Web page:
BC Liberal MLA Ian Paton is facing criticism for comments he made suggesting that amending the province’s labour laws to allow children as young as 12 to work any kind of job will help keep South Asian kids out of gangs.
The comments were made on Monday, in the BC Legislature.
Paton, an MLA for Delta South, said that as a kid he had many farm jobs before the age of 16 which kept him busy and out of trouble.
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He then began to focus on Metro Vancouver’s South Asian community.
“Look at the families of the South Asian community that go out in the summertime — grandma and grandpa that go because they enjoy picking berries on the blueberry farms. They take their grandsons and their granddaughters with them to earn a few bucks. Getting your first paycheque at age 12 or 13 or 14 is so important,” he said.
‘That’s what good farm kids do’
Paton spoke against the provincial government’s child labour law legislation that would raise the working age for youth from 12 to 16.
“Think of the things that kids are getting into nowadays who aren’t getting their first jobs. Look at the gangs we have in this province. Look at the social issues we have with kids that are sitting around on a Friday night and a Saturday night that have never even contemplated getting a job. What do they do? They get mixed up with some kids that are maybe into the bad end of town.”
Paton argued that what makes “this country great” is “giving young people an opportunity to work on the farms.”
“That’s what good farm kids do. They put down their books. They changed their clothes. They went to the barn, and they started getting the cattle ready for milking time. The kids started doing chores,” he said.
BC Greens, NDP criticize Paton’s comments
According to Paton, raising the working age for youth in BC only adds to “red tape” and “bureaucracy.”
“Quit making it tough for everybody in agriculture, especially for the South Asian community. This is something that I cannot believe, that the minister would not stand behind this amendment with the South Asian community that know it’s important to keep their kids out of the bad end of town, keep their kids out of gangs and whatnot, to give them the opportunity to work and get a job even at age 12, 13, 14, and 15.”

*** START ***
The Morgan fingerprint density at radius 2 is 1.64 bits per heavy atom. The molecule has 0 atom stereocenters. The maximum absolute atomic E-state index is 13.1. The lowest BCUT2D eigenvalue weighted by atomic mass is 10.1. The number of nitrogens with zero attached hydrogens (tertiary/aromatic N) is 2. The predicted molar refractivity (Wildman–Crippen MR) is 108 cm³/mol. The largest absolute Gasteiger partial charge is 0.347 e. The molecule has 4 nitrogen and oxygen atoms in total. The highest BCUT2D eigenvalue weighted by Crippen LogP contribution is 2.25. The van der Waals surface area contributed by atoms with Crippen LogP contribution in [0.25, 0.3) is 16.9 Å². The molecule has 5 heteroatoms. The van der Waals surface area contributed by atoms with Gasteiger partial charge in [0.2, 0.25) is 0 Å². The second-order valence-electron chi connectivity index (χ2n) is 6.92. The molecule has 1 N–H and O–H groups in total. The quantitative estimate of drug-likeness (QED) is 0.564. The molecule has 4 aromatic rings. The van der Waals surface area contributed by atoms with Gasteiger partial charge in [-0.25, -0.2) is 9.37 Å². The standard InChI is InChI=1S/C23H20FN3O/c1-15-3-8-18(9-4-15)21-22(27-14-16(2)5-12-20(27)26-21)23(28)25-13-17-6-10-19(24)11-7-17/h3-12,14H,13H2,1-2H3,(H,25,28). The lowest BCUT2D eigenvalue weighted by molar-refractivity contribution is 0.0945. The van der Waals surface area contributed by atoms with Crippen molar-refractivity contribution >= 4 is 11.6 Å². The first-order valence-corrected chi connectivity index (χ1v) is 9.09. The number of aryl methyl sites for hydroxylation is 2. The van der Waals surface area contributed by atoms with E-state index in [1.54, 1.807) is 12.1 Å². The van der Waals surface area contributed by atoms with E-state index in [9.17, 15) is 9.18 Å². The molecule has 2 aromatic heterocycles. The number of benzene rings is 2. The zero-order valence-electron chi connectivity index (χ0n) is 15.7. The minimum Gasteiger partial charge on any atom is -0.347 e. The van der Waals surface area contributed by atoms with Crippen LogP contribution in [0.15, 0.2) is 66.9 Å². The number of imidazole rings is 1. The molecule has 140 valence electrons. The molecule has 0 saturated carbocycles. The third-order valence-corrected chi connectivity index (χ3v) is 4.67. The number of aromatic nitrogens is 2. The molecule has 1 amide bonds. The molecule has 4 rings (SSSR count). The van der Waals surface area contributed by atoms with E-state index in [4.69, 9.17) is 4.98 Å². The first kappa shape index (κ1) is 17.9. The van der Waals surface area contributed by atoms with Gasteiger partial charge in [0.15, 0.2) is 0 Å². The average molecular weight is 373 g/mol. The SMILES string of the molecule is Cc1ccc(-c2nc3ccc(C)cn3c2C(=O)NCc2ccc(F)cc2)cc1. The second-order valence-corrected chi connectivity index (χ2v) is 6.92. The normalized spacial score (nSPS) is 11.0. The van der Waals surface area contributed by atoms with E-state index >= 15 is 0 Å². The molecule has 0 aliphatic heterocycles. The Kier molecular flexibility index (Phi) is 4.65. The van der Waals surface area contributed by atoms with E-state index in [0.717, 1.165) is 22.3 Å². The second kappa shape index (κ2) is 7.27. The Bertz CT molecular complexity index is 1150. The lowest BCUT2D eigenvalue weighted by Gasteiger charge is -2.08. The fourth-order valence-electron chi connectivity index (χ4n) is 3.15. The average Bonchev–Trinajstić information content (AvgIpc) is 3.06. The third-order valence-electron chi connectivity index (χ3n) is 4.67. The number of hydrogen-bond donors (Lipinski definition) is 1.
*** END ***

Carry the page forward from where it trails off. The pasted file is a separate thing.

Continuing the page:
Did I just hear @IanPatonDelta suggest we shouldn’t bring protections in for kids working because the south Asian community wants to keep our kids busy and out of trouble??? So offensive. Thank you @AdamPOlsen for calling it out! pic.twitter.com/sqlI7clkbf
— Ravi kahlon (@KahlonRav) May 27, 2019
Paton’s remarks were promptly criticized by BC Greens MLA Adam Olsen.
“The previous comment there is just absolutely offensive. I just can’t even believe that those kinds of words are being spoken in this House. We’re talking about how we need to get this country back to the way it was, make it great again. That rhetoric is just absolutely absurd,” he said.
On Twitter, NDP MLA Ravi Kahlon commended Olsen for calling out Paton’s comments.
The BC NDP said that Paton withdrew his remarks and apologized for his comments yesterday.
As did Liberal MLA Jas Johal who came under fire for saying that MLA Jinny Sims represented “Surrey-Panorama, not Islamabad North.”
Jas Johal told another MLA she represented “Surrey-Panorama, not Islamabad North”.
Delta South MLA Ian Paton suggested BC leave child labour laws in place so that South Asian youth do not join gangs.
— BC NDP (@bcndp) May 28, 2019
“It’s disturbing to see Andrew Wilkinson’s BC Liberals disrespecting people of different backgrounds,” said BC NDP MLA Jagrup Brar, in a statement.
“This pattern of behaviour is offensive and hurtful to our communities. British Columbians deserve much better than what they’re getting from Andrew Wilkinson’s team.”
In a statement sent to Daily Hive, Paton said his “choice of words in the moment was unfortunate.” Read his full apology below:
During the heat of legislative debate, I made remarks that caused distress to some parties and I took responsibility by withdrawing these remarks unconditionally.
MLAs were discussing the government’s Bill 8, which will restrict youth under the age of 16 from having the opportunity to have a paying job. Given my own experience working on my family farm as a young person, I see the many valuable life lessons these types of jobs provide.
It was my intention to portray that all youth of any ethnicity, or in any municipality in B.C., need to keep busy with the opportunity to work. My choice of words in the moment was unfortunate, and I wholeheartedly apologize to anyone who I offended with my remarks.